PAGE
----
Some cross breeds have a significantly different life expectancy to that of purebreds due to their genetic makeup. A chihuahua x pug mix for example is likely to live longer than a pure bred chihuahua because they have a different anatomy and physiology which tends to allow them lead healthier lives with fewer chances of problems later on. In addition, there are some breed mixes that have been specifically designed with the intention of reducing health risks so care should be taken when buying from unknown sources, even if you get a good price!
Lifestyle & Care
The overall quality of your Chihuahua’s life is important for his happiness and your peace of mind! Therefore, consider how active he is, whether or not you can provide him with excellent nutrition, how much housework you are willing to do (grooming), what sort of conditions he will be kept in etc. If you intend on keeping him mostly indoors then don’t choose a long-haired breed (because they get very hot). Instead choose something like the smooth coat Chihuahuas that require less grooming.
The Litter Size
One major factor that differs between breeds is the average litter size of the Chihuahua’s mother. For example, some small breeds such as poodles or shih tzus can have up to 10 puppies in a single litter! Because chihuahuas usually have much smaller litters, the genetic variability is lower and this increases the risk of complications.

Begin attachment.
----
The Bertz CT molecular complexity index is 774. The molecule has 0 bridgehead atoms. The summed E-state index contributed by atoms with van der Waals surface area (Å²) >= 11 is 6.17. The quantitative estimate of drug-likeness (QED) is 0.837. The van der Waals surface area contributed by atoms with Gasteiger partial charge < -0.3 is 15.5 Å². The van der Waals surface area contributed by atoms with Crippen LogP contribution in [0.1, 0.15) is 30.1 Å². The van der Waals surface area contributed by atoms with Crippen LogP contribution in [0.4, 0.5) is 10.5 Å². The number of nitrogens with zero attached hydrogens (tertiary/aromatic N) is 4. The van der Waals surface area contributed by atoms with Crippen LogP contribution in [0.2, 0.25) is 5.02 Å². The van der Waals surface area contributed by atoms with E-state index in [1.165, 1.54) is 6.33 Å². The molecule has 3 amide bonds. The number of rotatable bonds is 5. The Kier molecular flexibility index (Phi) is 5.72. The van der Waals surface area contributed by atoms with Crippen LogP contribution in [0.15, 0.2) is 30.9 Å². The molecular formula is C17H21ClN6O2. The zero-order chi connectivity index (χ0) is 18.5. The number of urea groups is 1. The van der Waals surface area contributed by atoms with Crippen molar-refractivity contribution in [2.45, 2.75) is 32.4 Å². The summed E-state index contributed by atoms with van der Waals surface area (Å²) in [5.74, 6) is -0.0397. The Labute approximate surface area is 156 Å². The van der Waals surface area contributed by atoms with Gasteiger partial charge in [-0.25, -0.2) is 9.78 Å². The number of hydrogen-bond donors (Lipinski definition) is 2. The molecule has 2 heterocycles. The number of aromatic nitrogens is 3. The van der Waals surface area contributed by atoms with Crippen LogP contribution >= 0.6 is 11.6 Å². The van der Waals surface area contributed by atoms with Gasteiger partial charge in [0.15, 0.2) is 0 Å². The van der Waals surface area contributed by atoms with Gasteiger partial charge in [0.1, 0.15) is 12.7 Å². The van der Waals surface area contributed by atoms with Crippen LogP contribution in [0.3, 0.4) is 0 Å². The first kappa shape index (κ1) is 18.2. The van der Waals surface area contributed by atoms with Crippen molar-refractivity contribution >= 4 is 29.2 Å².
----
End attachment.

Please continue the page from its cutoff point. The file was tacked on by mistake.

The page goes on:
Country & Location
the average life span for Chihuahuas may vary from country to country or even region to region due to various environmental factors such as climate, living conditions etc. In some countries, the dogs are kept outside all year round which may increase their risk of health problems whereas other places keep them mostly indoors which can reduce this risk. In addition, geographical location affects lifestyle factors that also contribute towards their overall health and well-being e.g. temperature extremes or humidity levels
The decisions you make as an owner will affect your Chihuahuas life expectancy. For example, if you choose to keep your dog at a healthy weight, vaccinate him against all illnesses, have regular health check-ups it will help promote his wellbeing and therefore increase the chances of him being around for longer. However, if you decide to let your chihuahua become obese by feeding him treats all year round without exercising him or taking him to the vets for vaccinations – he may have a shorter life expectancy due to various health complications that are associated with obesity.
Affection & Care